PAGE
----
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Fashion Designers A-z

RRP $699.00

From Azzedine Alaïa, Cristóbal Balenciaga, and Coco Chanel, to Alexander McQueen, Yves Saint Laurent, and Vivienne Westwood, a century’s worth of fashion greats from the permanent collection of The Museum at the Fashion Institute of Technology are celebrated in this limited-edition volume. Photographs of over 500 garments selected from the Museum’s permanent collection illuminate each of the featured designers, while texts by the curators explain why each designer is important in fashion history and what is special about the individual pieces featured.

In her introductory essay, director and chief curator Valerie Steele writes about the rise of the fashion museum, and the emergence of the fashion exhibition as a popular and controversial phenomenon; and both Steele and contributor Suzy Menkes provide a history of this museum’s role in the world of fashion scholarship and preservation. Fashion Designers A - Z is available as a series of six Designer Editions. Each edition (a total of 11,000 copies) is bound in a fabric created by one of six designers Akris, Etro, Stella McCartney, Missoni, Prada, and Diane von Furstenberg and comes in a Plexiglas box.

Crafted by hand at a bindery in the heart of Italy, and stamped with a unique number, every copy is an instant classic, and an addition to your fashion library that is truly one-of-a-kind. The Stella McCartney Edition of 2,000 numbered copies is adorned with a Neon Abstract Print on cotton satin from her Summer 2013 collection available in two different palettes. True to McCartney’s modern, fresh, style, the prints pop with color and sensuality. Orders placed online will be fulfilled with one of the pictured Stella McCartney fabrics.

Valerie Steele is director and chief curator of the Museum at the Fashion Institute of Technology and founding editor of Fashion Theory. Described in The Washington Post as one of “fashion’s brainiest women” and by Suzy Menkes as “the Freud of fashion,” Steele combines serious scholarship (and a Yale Ph.D.) with a rare ability to communicate with general audiences. As author, curator, editor, and public intellectual, Steele has been instrumental in creating the modern field of fashion studies.Undisputed doyenne of the international fashion press, Suzy Menkes is head fashion editor of the International Herald Tribune.

About the Author

The editor and author: Valerie Steele is director and chief curator of The Museum at the Fashion Institute of Technology and founding editor of "Fashion Theory." Described in "The Washington Post" as one of "fashion's brainiest women," Steele combines serious scholarship (and a Yale Ph.D.) with a rare ability to communicate with general audiences. As author, curator, editor, and public intellectual, Steele has been instrumental in creating the modern field of fashion studies. The contributing author: Undisputed doyenne of the international fashion press, Suzy Menkes is head fashion editor of the "International Herald Tribune."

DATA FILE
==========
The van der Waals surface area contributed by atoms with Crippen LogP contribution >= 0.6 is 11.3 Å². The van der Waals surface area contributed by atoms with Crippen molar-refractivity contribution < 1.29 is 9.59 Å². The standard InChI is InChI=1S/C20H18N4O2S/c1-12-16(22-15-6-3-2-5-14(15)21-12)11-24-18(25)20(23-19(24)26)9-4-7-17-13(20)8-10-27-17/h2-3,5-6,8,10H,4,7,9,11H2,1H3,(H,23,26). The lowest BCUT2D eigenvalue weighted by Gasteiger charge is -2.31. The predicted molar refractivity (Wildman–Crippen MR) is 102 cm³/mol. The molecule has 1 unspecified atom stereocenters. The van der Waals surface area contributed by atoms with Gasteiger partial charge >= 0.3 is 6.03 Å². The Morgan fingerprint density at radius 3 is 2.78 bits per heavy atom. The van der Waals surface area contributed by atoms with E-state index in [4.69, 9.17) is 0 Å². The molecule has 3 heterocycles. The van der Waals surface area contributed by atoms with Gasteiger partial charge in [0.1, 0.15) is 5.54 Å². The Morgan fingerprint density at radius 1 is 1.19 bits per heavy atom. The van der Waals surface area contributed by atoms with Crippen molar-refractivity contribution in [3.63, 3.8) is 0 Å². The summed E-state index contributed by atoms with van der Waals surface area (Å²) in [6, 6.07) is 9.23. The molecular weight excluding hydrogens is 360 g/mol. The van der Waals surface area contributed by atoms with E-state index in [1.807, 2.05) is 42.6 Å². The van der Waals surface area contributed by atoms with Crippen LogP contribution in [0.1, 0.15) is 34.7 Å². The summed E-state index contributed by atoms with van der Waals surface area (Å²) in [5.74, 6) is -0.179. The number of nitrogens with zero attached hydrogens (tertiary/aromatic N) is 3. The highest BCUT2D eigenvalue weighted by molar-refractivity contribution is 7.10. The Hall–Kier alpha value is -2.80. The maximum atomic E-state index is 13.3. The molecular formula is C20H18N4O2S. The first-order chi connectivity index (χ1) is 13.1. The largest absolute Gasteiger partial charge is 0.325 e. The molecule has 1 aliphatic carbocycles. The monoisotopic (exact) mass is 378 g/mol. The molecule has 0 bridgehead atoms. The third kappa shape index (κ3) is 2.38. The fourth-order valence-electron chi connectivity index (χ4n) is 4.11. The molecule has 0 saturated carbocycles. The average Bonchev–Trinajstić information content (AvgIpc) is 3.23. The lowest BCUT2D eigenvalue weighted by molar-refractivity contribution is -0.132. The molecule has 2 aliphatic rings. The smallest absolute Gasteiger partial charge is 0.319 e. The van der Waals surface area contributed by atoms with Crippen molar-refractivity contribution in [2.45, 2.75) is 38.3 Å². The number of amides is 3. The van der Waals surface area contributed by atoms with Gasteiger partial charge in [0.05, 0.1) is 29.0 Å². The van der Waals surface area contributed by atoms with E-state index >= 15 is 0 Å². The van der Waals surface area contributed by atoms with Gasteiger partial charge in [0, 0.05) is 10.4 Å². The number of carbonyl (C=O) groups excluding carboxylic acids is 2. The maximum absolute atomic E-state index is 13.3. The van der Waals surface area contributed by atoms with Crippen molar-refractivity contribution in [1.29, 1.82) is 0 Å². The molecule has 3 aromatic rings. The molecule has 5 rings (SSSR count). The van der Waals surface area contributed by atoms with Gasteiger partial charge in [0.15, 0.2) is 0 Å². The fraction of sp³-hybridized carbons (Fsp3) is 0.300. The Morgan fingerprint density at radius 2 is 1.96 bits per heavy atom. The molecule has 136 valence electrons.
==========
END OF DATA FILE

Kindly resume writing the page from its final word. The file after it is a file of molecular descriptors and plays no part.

Among the world's most influential fashion critics, she is an officer of the Order of the British Empire as well as a chevalier of the "Legion d'Honneur." She lives and works in Paris.


Machine Readable Labels In The Blood Transfusion Service

RRP $271.99

Dr W J Jenkins In 1977 when the Sheffield Transfusion Centre took delivery of the first GROUPAMATIC blood grouping machine in the UK it was equipped with a sample identification system involving complicated and expensive disposable punched cards. In fact, the cards were so expensive that Dr Wagstaff was unable to find the revenue to support the system. A year later, when Brentwood took delivery of a GROUPAMATIC, we were faced with the same problem, but by chance we heard that KONTRON was developing a laser scanning system for bar code labels and we were able to have our machine modified. Subsequently the Sheffield machine was altered to take the bar code scanner. At about the same time the Bristol Centre was helping TECHNICON with the development of the AUTO GROUPER C-16, and fortunately they decided on a laser reader of the same type for bar code identification. Thus there were three centres with the capability for reading bar codes on blood grouping machines and it became necessary to find someone to produce the bar code labels. There was only on~ printer in the UK who could produce labels to the required specification. To cut the costs of printing, and in the hope of avoiding a wide variation in codes, I invited representatives of centres interested in the problem to a meeting, where we set up what we called the Group of Six. This later became an official Working Party of the Regional Transfusion Directors.



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